If you weren’t happy with their service feel free to post a status about it or say something about it in the album caption, but it is not appropriate to violate your contract just because you’re mad at your photographer.
Post # 45
It doesn’t make it an eye for an eye to screw a photographer out of the credit for their work. There are people on the internet who can and will steal photos (or any art) for their own personal gain and next thing you know that photo of you and your husband is in a Google ad. The copyright isn’t to just protect the photographer it’s to protect you too. I’m not saying this happens all the time, but it has, and there’s a reason copyright laws exist.
You like your photographer’s work enough to post it to Facebook and to share it with your friends, but just be honest about the actual person if someone asks.
Post # 46
Well, I teach now but I did professional photography for model portfolios about 15+ years. And I’ve known a great deal of wedding photographers as well as doing some wedding photography.
Heres the part no one wants to hear…
And keep in mind I’m not stating these things because they are right or wrong. It just is what it is. Big time wedding photographers with contracts stating you can only use watermarked images mean exactly that. The photographer as far as copyright and legally will always own your images. Yes, always. If you buy a painting by some famous artist you also can’t take pictures of it with a camera and sell the prints or give them away either. Back to the wedding photos… Sometimes the photographer will sell you the right to use your non water marked wedding images in digital format. Yes, the watermark is a way for the photographer to let others know he took those images. Photographers can also track watermarked images on line. If its right or wrong it does not really matter because the images belong to the photographer. The bride only buys the right to limited usage usless other arrangements have been made with the photographer. Photographers are not fond for the most part with the whole digital thing because it makes it difficult to track images. If he saide he does not want you to use anything but the watermarked images thats exactly what he means. Be careful with this because copyright stuff can get sticky.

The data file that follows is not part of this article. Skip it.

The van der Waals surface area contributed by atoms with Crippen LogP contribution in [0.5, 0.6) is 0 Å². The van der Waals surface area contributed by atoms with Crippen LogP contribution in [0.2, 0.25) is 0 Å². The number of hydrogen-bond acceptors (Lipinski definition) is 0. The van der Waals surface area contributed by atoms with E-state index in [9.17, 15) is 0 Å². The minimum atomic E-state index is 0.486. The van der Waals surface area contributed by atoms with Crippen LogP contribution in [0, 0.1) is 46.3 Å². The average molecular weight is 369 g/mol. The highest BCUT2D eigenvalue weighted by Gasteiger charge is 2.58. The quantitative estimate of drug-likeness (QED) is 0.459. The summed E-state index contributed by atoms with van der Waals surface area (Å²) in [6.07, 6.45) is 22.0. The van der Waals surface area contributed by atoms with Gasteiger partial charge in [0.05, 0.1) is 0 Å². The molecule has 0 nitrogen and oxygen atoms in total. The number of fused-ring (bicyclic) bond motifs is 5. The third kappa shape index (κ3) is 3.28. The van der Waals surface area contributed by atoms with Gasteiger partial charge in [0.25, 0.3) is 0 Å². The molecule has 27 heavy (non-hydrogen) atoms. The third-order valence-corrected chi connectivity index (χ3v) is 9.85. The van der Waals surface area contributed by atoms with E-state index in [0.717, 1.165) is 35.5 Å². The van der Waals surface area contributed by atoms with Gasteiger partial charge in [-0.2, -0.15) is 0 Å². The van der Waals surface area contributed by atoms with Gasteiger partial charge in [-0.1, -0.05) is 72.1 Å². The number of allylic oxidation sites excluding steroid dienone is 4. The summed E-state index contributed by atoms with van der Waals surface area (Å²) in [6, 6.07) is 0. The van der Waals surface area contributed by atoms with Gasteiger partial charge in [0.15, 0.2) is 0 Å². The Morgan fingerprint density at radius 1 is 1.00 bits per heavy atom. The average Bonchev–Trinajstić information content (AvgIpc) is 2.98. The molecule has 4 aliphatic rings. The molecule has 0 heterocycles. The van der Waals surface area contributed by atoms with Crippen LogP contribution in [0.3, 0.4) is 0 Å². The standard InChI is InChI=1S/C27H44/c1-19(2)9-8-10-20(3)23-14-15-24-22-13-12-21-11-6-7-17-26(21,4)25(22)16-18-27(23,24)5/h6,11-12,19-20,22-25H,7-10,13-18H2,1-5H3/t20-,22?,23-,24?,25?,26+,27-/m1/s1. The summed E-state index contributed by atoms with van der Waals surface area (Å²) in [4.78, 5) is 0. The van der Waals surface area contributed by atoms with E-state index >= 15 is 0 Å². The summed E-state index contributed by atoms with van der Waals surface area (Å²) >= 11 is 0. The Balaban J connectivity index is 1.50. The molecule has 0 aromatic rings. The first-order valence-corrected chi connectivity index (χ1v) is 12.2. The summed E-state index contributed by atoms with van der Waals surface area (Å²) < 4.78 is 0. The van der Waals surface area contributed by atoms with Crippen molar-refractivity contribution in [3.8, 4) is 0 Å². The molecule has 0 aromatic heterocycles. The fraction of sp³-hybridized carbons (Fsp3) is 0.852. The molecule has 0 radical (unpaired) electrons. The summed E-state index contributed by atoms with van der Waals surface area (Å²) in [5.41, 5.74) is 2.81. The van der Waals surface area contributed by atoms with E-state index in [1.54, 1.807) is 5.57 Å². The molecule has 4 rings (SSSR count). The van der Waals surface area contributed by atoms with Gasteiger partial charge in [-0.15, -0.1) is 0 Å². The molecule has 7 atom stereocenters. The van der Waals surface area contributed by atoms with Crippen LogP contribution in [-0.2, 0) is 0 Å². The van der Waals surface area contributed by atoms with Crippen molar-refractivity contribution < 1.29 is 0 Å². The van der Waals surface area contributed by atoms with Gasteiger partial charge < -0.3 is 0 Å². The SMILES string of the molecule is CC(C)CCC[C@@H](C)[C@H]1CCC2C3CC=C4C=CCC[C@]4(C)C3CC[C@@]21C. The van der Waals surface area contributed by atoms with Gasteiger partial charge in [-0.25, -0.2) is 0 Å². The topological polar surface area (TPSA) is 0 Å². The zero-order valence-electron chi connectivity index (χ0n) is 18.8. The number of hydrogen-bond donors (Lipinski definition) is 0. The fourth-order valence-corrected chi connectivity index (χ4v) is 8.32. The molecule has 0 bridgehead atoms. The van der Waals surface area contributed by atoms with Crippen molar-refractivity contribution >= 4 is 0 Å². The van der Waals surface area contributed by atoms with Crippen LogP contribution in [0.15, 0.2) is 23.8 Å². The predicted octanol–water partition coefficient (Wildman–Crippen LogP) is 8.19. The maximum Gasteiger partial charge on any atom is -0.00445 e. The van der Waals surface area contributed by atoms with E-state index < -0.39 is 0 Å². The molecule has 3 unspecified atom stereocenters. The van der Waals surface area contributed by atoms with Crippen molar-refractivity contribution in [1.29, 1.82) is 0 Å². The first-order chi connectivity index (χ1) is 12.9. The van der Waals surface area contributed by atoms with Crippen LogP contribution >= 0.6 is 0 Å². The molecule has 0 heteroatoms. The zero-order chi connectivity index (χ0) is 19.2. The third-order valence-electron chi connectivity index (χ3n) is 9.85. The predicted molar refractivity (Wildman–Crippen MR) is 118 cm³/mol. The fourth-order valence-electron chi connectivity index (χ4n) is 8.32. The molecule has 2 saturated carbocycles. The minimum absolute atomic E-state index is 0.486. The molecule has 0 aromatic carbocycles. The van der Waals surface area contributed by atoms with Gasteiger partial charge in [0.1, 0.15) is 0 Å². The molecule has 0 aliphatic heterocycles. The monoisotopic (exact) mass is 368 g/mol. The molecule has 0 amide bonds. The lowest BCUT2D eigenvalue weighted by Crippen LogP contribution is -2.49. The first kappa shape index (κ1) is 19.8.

If you wish to use the images on facebook I would suggest calling him and telling him your wishes. Now if the guy plays hard ball he may say no or may want more money. He knows he can be difficult if he wants because the copyright laws back him up. If anyone you know took pictures you like that are simular it would be easier to post those. Or – you can email your images to family and friends and as long as you make it clear they should never copy or reproduce the images it should be fine. Or – how about making an account with photobucket or something simular and only those with a password can view the images. That way theres some type of control over the images.
Its up to you how you want to handle the situation but be careful. And be aware in theroy the images belong to the photographer which limits your rights.
As a side note I always suggest for brides to have a friend, family member or even student photographer taking all kinds of pictures at weddings. That way you can do whatever you want with those images.